|Asia News Digest
Pakistan: We Need Peaceful Coexistence; India Responds
March 31 (EIRNS)The new Pakistani Prime Minister, Makhdoom Yousaf Raza Gillani, has conveyed to the regional countries (read: India), that Pakistan believes in peaceful coexistence, while maintaining a credible defense to prevent military attacks on Pakistan. Gillani chose to issue the statement the very day he swore in his 24-member Cabinet. A day before the Prime Minister's announcement, Tehreek-e-Taliban Pakistan (TTP), the most prominent group of Islamic militants operating within Pakistan's tribal areas bordering Afghanistan, and widely identified by the Western media as the "Pakistani Taliban," said it was ready for talks with the government, if and when Islamabad reverses its pro-American policies. TTP leaders told a rally in Bajaur Agency that they welcomed the announcement that the government would negotiate with the Taliban and end the Frontier Crimes Regulations (FCR). TTP leaders also demanded the implementation of Sharia law and the jirga (assembly of elders), according to tribal traditions.
On March 29, Gillani told Parliament that fighting terrorism would be his top priority, and "We are ready to talk to all those people who give up arms and are ready to embrace peace." This prompted loud expressions of support from lawmakers.
Gillani's statement will no doubt be read very carefully in London, as well as in Washington. By improving its relations with its neighbors, particularly with India, Pakistan will strike a serious blow to the British-inspired destabilization in progress in the west of Pakistan, bordering Afghanistan.
UN: In Bangladesh, Millions Face Starvation
April 4 (EIRNS)Five months after Cyclone Sidr devastated Bangladesh, millions of people are still homeless and at risk of starvation, say United Nations agencies. Bangladesh is one of the poorest and densely populated countries in the world, and is particularly vulnerable to floods because it is situated in the low-lying Ganges River delta.
Officials from aid organizations, the media, and the U.S. Embassy visited Morelganj in Bangladesh's southern Bagerhat district this week, to monitor food distribution. The group was headed by Gaddy Vasquez, U.S. ambassador to UN relief agencies in Rome. "You can be in Rome and have many discussions and debates about how to help, but nothing will show you the real dimensions of the problem like a visit to the terrain," said Vasquez in an interview with Adnkronos International (AKI).
Meanwhile, reports by World Food Program (WFP) from Pakistan said nearly half of Pakistan's 160 million people are at the risk of going short of food due to a surge in prices. The WFP survey covering the year to March showed the number of people deemed food insecure had risen 28%, to 77 million from 60 million in the previous year. Food prices rose at least 35% in the past year compared with an 18% rise in minimum wages. "There is a very big gap between the increase in prices and increase in wages.... The purchasing power of the poor has gone down by almost 50%," said Sahib Haq, an official with the WFP's Vulnerability Analysis & Mapping Unit in Pakistan.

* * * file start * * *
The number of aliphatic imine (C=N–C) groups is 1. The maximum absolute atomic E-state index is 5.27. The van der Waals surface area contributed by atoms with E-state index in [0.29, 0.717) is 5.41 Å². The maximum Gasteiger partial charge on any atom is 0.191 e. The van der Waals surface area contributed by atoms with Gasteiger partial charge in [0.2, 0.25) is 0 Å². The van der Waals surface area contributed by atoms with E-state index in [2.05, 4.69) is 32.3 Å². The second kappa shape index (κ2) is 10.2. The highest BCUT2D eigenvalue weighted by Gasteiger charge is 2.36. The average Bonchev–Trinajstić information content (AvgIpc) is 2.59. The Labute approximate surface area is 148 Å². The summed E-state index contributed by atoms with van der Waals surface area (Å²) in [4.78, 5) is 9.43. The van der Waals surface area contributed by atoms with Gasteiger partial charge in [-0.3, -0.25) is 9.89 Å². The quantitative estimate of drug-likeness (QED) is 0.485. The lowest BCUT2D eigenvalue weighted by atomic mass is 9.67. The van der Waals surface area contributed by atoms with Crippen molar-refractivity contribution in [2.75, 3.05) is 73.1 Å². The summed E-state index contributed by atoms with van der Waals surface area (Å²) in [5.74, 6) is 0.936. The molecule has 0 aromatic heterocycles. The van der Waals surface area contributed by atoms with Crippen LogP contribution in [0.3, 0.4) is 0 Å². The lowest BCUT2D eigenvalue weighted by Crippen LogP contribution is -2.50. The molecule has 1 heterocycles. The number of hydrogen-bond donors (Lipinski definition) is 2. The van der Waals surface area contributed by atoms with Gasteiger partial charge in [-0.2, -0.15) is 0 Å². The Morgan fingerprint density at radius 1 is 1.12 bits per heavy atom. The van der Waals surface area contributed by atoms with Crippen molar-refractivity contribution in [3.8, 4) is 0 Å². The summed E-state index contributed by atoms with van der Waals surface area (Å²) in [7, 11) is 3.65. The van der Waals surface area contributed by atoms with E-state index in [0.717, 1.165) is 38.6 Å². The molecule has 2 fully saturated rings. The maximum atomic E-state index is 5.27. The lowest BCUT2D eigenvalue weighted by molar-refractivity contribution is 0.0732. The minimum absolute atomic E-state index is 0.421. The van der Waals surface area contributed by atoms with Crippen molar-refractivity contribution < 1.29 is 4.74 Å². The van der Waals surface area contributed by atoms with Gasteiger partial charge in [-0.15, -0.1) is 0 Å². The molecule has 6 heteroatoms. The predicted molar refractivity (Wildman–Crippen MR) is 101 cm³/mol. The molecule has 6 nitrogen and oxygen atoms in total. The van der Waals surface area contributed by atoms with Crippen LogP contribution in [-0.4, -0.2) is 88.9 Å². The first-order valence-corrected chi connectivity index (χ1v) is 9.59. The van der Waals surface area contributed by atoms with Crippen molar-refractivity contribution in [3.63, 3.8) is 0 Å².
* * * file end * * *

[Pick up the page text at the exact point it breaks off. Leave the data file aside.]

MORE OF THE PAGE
Mekong Nations Build Rail, Road Connections
March 31 (EIRNS)The third summit of the Greater Mekong Subregion (GMS) concluded today in Vientiane, Laos, with an agreement for five-year development of the region. This includes focus on the Singapore-Kunming rail line and regional highway transport projects. However, there was also bowing to environmentalist hysteria by promoting methane and other biofuel projects for rural areas. The prime ministers of Vietnam, Thailand, Myanmar, Laos, Cambodia, and China all participated, with the head of the Asian Development Bank (ADB), Haruhiko Kuroda.
In addition, the nations discussed measures to enhance cross-border links, while taking steps to curb the spread of disease.
Chinese Prime Minister Wen Jiabao called for increasing construction of transport corridors and a highway network among the GMS nations. Wen pledged RMB20 million ($2.9 million) for an engineering study for the projected eastern link of the Singapore-Kunming rail line. He also said that China is already working with Thailand and the Asian Development Bank to speed up the building of the Houayxay-Chiang Khong International Bridge along the Kunming Bangkok Highway, so that this whole North-South road corridor will be completed by 2011. He proposed methods to form a unified power market in the Mekong Region, by developing power grid integration and power trade, as well as an Information Super Highway.
Wen also called for vigorous development of methane and other bio-mass energy as a rural project.